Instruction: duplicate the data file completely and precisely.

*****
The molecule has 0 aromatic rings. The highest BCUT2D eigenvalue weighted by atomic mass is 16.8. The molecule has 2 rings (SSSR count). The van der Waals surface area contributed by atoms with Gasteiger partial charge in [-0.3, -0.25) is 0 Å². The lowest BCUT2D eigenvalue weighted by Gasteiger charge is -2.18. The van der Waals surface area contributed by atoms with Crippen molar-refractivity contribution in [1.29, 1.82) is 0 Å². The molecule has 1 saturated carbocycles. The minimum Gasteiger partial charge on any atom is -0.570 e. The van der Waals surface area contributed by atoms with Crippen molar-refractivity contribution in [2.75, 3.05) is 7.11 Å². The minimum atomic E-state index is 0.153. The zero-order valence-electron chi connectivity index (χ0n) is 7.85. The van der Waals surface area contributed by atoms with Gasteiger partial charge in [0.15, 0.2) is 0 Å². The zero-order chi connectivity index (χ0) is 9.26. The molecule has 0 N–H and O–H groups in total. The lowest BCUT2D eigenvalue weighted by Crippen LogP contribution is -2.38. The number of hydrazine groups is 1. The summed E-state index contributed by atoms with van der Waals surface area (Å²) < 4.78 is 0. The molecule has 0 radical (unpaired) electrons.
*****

The molecule has 0 aromatic rings. The highest BCUT2D eigenvalue weighted by atomic mass is 16.8. The molecule has 2 rings (SSSR count). The van der Waals surface area contributed by atoms with Gasteiger partial charge in [-0.3, -0.25) is 0 Å². The lowest BCUT2D eigenvalue weighted by Gasteiger charge is -2.18. The van der Waals surface area contributed by atoms with Crippen molar-refractivity contribution in [1.29, 1.82) is 0 Å². The molecule has 1 saturated carbocycles. The minimum Gasteiger partial charge on any atom is -0.570 e. The van der Waals surface area contributed by atoms with Crippen molar-refractivity contribution in [2.75, 3.05) is 7.11 Å². The minimum atomic E-state index is 0.153. The zero-order valence-electron chi connectivity index (χ0n) is 7.85. The van der Waals surface area contributed by atoms with Gasteiger partial charge in [0.15, 0.2) is 0 Å². The zero-order chi connectivity index (χ0) is 9.26. The molecule has 0 N–H and O–H groups in total. The lowest BCUT2D eigenvalue weighted by Crippen LogP contribution is -2.38. The number of hydrazine groups is 1. The summed E-state index contributed by atoms with van der Waals surface area (Å²) < 4.78 is 0. The molecule has 0 radical (unpaired) electrons.